The Vernon County Health Department in Viroqua reports a dead crow found in Westby Sept. 16 has tested positive for West Nile virus.
This is the first bird that tested positive for the virus in the county since surveillance for the virus began May 1.
A dead blue jay found in neighboring Juneau County July 23 also tested positive for the virus, which is spread to humans through the bite of an infected mosquito. Mosquitoes acquire the virus by feeding on infected birds, and mosquitoes will be around even in cooler weather until the first freeze.
County residents should take some simple steps to protect themselves against mosquito bites. The best way to avoid the disease is to reduce exposure to and eliminate breeding grounds for mosquitoes.
The Health Department recommends the following:
• Limit time spent outside at dawn and dusk, when mosquitoes are most active.
• Apply insect repellant to clothing as well as exposed skin, since mosquitoes may bite through clothing.
• Make sure window and door screens are in good repair to prevent mosquito entry.
• Properly dispose of items that hold water, such as tin cans, plastic containers, ceramic pots, or discarded tires.
• Clean roof gutters and downspouts for proper drainage.
• Turn over wheelbarrows, wading pools, boats, and canoes when not in use.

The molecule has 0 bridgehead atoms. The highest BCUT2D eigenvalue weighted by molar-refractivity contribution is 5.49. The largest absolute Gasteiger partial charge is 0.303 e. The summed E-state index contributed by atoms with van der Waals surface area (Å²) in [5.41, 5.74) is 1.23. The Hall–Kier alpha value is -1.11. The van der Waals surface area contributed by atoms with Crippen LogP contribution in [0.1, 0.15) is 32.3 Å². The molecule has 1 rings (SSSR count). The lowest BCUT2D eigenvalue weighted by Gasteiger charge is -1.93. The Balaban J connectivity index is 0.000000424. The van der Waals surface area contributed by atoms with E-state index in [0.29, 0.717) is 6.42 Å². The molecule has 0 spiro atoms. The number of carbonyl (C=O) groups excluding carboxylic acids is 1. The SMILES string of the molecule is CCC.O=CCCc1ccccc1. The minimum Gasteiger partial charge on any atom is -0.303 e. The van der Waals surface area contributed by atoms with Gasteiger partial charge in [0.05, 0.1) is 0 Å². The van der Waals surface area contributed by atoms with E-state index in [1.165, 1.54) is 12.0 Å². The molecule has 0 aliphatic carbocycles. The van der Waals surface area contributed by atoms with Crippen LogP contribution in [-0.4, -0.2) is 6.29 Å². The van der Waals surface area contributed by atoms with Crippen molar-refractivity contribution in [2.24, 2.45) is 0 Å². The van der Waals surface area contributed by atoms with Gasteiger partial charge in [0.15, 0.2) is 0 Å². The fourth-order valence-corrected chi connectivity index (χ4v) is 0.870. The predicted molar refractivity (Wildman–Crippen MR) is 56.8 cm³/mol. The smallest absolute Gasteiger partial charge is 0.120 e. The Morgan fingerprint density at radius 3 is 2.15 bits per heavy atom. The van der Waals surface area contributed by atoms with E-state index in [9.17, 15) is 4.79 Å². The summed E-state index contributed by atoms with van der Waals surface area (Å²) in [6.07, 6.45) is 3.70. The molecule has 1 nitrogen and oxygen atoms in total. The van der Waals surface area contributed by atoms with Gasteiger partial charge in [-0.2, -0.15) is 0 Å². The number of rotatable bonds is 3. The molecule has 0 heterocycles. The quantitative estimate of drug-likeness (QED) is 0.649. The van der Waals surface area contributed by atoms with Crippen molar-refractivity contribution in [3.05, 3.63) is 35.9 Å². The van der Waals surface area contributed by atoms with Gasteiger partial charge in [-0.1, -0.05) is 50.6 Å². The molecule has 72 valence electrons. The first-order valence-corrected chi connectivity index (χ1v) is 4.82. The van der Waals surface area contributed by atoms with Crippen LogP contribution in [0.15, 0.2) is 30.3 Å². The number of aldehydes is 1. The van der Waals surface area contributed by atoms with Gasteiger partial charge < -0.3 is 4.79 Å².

• Change the water in birdbaths and pet dishes at least every three days.
• Clean and chlorinate swimming pools, outdoor saunas, and hot tubs; drain water from pool covers.
• Trim tall grass, weeds, and vines since mosquitoes use these areas to rest during daylight hours.
• Landscape to prevent water from pooling in low-lying areas.
The majority of people (80%) infected with West Nile virus do not get sick. Those who do usually experience mild symptoms such as fever, headache, muscle ache, rash, and fatigue. Less than 1% of people infected get seriously ill with symptoms that include high fever, muscle weakness, stiff neck, disorientation, mental confusion, tremors, confusion, paralysis, and coma. Older adults (age 50+) and those with compromised immune systems are at greater risk of developing central nervous system illness that can be fatal.
The Wisconsin Division of Public Health will continue surveillance for West Nile virus until the end of the mosquito season.
To report a sick or dead crow, blue jay, or raven, call the Dead Bird Reporting Hotline at 1-800-433-1610.